WIBO Week 4 – Promoting Your Business

If you’ve been following my WIBO blog posts, you’ll notice that we’ve been learning a lot about marketing in WIBO’s “How to Grow a Profitable Business” class. In other words, marketing is the foundation of your business, whether you sell music or magazines.

You may have a stunning product or service, but if no one knows about it, no one will know about it. Marketing is how you tell the world who you are, and what you are offering. Everyone has their own methods for marketing: promotional materials, the internet, cold calling, email, PR, etc, and now I’m learning how to find and target the people who want what I have to offer.

I can’t remember if I mentioned that the WIBO course in my neighborhood of Washington Heights was sold out, so instead of a 4-block walk, I have an hour commute to get to class. The thing is, I now LOVE my class in the South Bronx. My coursemates are fascinating (mostly female), and we’re located practically across the street from a police station and a subway. Every Monday evening finds me very excited and ready to go to my WIBO class – and I’ve already seen improvement in my business life! Thank you, WIBO!

For more info on Workshop in Business Opportunities (WIBO), visit http://WIBO.org.

WIBO Week 3 – Identifying Your Target Market


When I decided to take a closer look at the folks who like my music vs the musicians who like my music business info, I have to admit that this was an instinctual decision. I just had a feeling that I had (at least) two audiences. But now that I’ve started doing market research, it’s obvious that it’s two different groups of people.

For example, my research shows that most of the people who enjoy my music are female, while most of the musicians seeking music biz info are male. There are more differences, obviously, but even this information provides a strong indicator that I cannot market my CDs the same way that I market my musician eBooks. This is good stuff!!!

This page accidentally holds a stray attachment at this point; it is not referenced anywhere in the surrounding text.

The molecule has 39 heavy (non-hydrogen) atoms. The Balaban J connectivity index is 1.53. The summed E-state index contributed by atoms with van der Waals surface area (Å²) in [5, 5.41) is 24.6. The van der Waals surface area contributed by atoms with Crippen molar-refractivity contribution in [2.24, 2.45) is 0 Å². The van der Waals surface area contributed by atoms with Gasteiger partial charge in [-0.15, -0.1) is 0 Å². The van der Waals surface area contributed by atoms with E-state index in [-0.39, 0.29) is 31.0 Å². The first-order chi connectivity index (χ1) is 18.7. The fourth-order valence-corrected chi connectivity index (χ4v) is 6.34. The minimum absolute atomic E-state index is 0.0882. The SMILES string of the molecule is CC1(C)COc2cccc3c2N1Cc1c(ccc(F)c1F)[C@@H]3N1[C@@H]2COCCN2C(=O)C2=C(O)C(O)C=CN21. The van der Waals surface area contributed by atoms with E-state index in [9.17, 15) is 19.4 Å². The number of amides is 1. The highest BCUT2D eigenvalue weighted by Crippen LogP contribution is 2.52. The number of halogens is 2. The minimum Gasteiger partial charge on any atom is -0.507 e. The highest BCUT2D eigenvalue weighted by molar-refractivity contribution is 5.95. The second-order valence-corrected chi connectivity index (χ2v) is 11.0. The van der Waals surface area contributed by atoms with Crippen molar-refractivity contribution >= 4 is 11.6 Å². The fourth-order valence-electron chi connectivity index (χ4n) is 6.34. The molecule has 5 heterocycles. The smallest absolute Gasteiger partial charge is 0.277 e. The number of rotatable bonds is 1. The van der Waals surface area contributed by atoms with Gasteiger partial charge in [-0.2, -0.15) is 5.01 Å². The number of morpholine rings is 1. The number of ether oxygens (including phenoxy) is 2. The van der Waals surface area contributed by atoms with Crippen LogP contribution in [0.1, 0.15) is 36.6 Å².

Later in the week, there was an Uptown Networking Night presented by Beverly Susan Carter in my neighborhood of Washington Heights. Beverly, a tax professional (and former WIBO teacher), hosted an event for creative entrepreneurs of all kinds. While I knew that Washington Heights and Inwood were filled with creative people, I started to see my community as a potential home base for my music biz activities. Can’t wait to see where my market research will lead!

For more info on Workshop in Business Opportunities, visit http://WIBO.org.

WIBO Week 2 – Market Research


The second week of WIBO’s “How to Build a Growing Profitable Business is all about Market Research.

As we learned, it’s not enough to say that your market is EVERYBODY. Our fans, clients, and customers often have things in common, such as gender, age, geographic location, income level, etc. A target market is made up of the folks who are likely to visit your website and buy your product or service.

This week’s work is to find out who my target market is, and where they hang out.

I’m coming to find you!!! 😉

Workshop in Business Opportunities (WIBO) – Week 1 – Basic Requirements